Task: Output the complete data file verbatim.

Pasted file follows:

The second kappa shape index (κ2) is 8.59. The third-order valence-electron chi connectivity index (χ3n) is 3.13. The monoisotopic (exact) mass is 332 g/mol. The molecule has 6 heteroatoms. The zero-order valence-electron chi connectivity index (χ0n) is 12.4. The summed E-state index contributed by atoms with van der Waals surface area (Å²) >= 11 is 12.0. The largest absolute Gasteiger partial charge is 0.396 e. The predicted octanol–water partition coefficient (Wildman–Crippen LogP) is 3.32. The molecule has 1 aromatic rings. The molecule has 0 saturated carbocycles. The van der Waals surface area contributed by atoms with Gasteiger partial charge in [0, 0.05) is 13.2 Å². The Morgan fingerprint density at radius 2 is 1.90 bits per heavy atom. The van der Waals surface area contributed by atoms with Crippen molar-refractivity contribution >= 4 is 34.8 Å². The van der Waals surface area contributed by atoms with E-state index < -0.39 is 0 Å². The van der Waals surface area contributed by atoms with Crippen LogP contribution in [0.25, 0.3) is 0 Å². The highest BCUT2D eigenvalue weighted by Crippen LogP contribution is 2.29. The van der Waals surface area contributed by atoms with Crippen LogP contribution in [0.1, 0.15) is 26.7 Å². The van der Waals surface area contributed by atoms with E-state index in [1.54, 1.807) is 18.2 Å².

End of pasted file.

The second kappa shape index (κ2) is 8.59. The third-order valence-electron chi connectivity index (χ3n) is 3.13. The monoisotopic (exact) mass is 332 g/mol. The molecule has 6 heteroatoms. The zero-order valence-electron chi connectivity index (χ0n) is 12.4. The summed E-state index contributed by atoms with van der Waals surface area (Å²) >= 11 is 12.0. The largest absolute Gasteiger partial charge is 0.396 e. The predicted octanol–water partition coefficient (Wildman–Crippen LogP) is 3.32. The molecule has 1 aromatic rings. The molecule has 0 saturated carbocycles. The van der Waals surface area contributed by atoms with Gasteiger partial charge in [0, 0.05) is 13.2 Å². The Morgan fingerprint density at radius 2 is 1.90 bits per heavy atom. The van der Waals surface area contributed by atoms with Crippen molar-refractivity contribution >= 4 is 34.8 Å². The van der Waals surface area contributed by atoms with E-state index < -0.39 is 0 Å². The van der Waals surface area contributed by atoms with Crippen LogP contribution in [0.25, 0.3) is 0 Å². The highest BCUT2D eigenvalue weighted by Crippen LogP contribution is 2.29. The van der Waals surface area contributed by atoms with Crippen LogP contribution in [0.1, 0.15) is 26.7 Å². The van der Waals surface area contributed by atoms with E-state index in [1.54, 1.807) is 18.2 Å².